Dogged for nearly a year by U.S. Rep. Helen Chenoweth’s multiplying campaign finance irregularities, the most recent disclosed in a July 9 document, the state Republican Party on Monday moved to shift the attention to Democratic challenger Dan Williams.
Idaho GOP Chairman Ron McMurray accused Williams of accepting $5,000 more than the legally allowed $10,000 contribution from the National Education Association and illegally accepting a relatively small contribution for the primary campaign 3-1/2 weeks after the May 28 primary occurred.
“These are serious infringements that go beyond clerical errors,” McMurray declared. “I am sure that the Federal Election Commission will be interested in hearing what excuses Dan Williams comes up with this time.”
Chenoweth campaign officials have claimed that a number of irregularities on their disclosure statements - including some that involve transactions with a business Chenoweth was a partner in - were inexplicable mistakes.
The state Democratic Party has asked the federal commission to investigate the possibility that Chenoweth funneled campaign money through the business to her own pocket. Chenoweth has denied any wrongdoing.
The allegations against Williams involve federal rules limiting special interest contributions like the National Education Association’s to $5,000 for primary and $5,000 for general elections - a total of $10,000 in each House election cycle. They also involve rules that preclude contributions made after an election from being designated toward that election’s limit unless the candidate carried a debt out of the election. Williams has no debts to date.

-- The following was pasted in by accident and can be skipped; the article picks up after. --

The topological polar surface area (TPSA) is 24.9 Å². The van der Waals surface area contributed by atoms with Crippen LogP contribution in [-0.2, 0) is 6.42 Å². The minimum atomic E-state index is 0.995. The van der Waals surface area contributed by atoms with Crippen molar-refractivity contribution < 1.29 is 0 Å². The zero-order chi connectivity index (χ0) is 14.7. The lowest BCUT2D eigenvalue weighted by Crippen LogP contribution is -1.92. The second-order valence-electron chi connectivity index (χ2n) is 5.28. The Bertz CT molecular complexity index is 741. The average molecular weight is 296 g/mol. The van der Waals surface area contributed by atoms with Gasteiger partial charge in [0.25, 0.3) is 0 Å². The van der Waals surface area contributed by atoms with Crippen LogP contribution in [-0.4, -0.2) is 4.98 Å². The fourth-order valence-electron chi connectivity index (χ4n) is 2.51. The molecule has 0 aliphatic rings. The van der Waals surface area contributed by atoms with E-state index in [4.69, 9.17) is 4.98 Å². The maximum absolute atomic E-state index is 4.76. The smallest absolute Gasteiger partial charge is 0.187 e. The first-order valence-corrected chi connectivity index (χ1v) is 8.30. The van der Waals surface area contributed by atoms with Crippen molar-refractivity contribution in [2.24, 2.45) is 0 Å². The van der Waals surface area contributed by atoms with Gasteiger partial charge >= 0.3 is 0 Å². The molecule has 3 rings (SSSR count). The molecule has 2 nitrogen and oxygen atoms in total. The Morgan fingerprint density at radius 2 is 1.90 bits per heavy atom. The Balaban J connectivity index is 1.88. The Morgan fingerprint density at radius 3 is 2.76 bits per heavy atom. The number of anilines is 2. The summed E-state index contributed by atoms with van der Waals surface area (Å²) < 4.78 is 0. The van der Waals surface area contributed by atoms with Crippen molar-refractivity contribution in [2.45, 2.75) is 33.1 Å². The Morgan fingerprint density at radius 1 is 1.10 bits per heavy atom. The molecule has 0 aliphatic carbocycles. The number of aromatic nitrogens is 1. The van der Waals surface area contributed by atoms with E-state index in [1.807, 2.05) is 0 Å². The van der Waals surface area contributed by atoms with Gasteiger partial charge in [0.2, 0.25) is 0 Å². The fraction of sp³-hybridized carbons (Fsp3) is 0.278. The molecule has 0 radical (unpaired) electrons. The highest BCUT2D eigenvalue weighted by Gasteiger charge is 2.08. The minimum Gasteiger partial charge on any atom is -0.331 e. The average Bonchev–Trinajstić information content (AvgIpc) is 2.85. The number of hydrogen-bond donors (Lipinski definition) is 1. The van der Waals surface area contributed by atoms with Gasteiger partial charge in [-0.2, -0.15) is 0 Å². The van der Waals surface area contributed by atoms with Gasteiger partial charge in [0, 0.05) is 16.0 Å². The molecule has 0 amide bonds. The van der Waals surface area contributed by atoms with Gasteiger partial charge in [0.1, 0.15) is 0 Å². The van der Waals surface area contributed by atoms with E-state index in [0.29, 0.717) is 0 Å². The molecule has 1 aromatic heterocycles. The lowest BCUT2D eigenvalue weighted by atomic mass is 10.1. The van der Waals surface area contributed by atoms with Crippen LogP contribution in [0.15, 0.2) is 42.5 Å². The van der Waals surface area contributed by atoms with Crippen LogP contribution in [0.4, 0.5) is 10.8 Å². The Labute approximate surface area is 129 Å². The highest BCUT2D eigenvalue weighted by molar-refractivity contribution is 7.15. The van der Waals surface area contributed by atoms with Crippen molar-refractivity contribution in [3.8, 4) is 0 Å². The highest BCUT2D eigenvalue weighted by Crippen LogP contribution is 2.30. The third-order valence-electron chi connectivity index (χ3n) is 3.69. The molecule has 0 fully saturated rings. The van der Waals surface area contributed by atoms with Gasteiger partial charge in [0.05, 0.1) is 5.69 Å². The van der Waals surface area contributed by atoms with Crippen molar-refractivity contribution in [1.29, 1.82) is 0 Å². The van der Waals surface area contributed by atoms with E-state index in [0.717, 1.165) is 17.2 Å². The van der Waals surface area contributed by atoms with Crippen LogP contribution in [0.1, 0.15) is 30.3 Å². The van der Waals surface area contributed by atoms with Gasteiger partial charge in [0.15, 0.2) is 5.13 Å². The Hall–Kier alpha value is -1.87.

Campaign finance records filed with the secretary of state showed Williams receiving $5,000 on May 10 designated for the primary and $5,000 on June 28 for the general election. Then a special report required when large contributions are received less than three weeks before balloting showed a $5,000 contribution dated May 14. That special report, dated May 16, must be filed within 48 hours of the money’s receipt.
Williams said the pre-primary contributions are one in the same. The check was dated May 10 and received by the committee May 14, he said. The post-primary contribution of $100 designated for the primary campaign was an error, he said.
“They’re obviously trying to do damage control for Helen Chenoweth because of the pattern of blatant violations of federal election law on Chenoweth’s part,” Williams said. “Being accused of FEC violations by somebody representing Helen Chenoweth is like being called ugly by a toad.”
McMurray’s allegations followed the Chenoweth campaign’s filing of a fifth revision to its mid-1995 financial disclosure report. It acknowledged that for nearly a year the campaign had under-reported the March 8, 1995, contribution from a joint GOP fundraiser it identified as Salute To Western Freshman.
Until this month, the campaign had maintained that it got less than $4,700 from the fund-raiser. But after being asked to detail the interests that accounted for the cash, the campaign admitted this month that it had received over $5,600, almost $5,000 from special interest committees.
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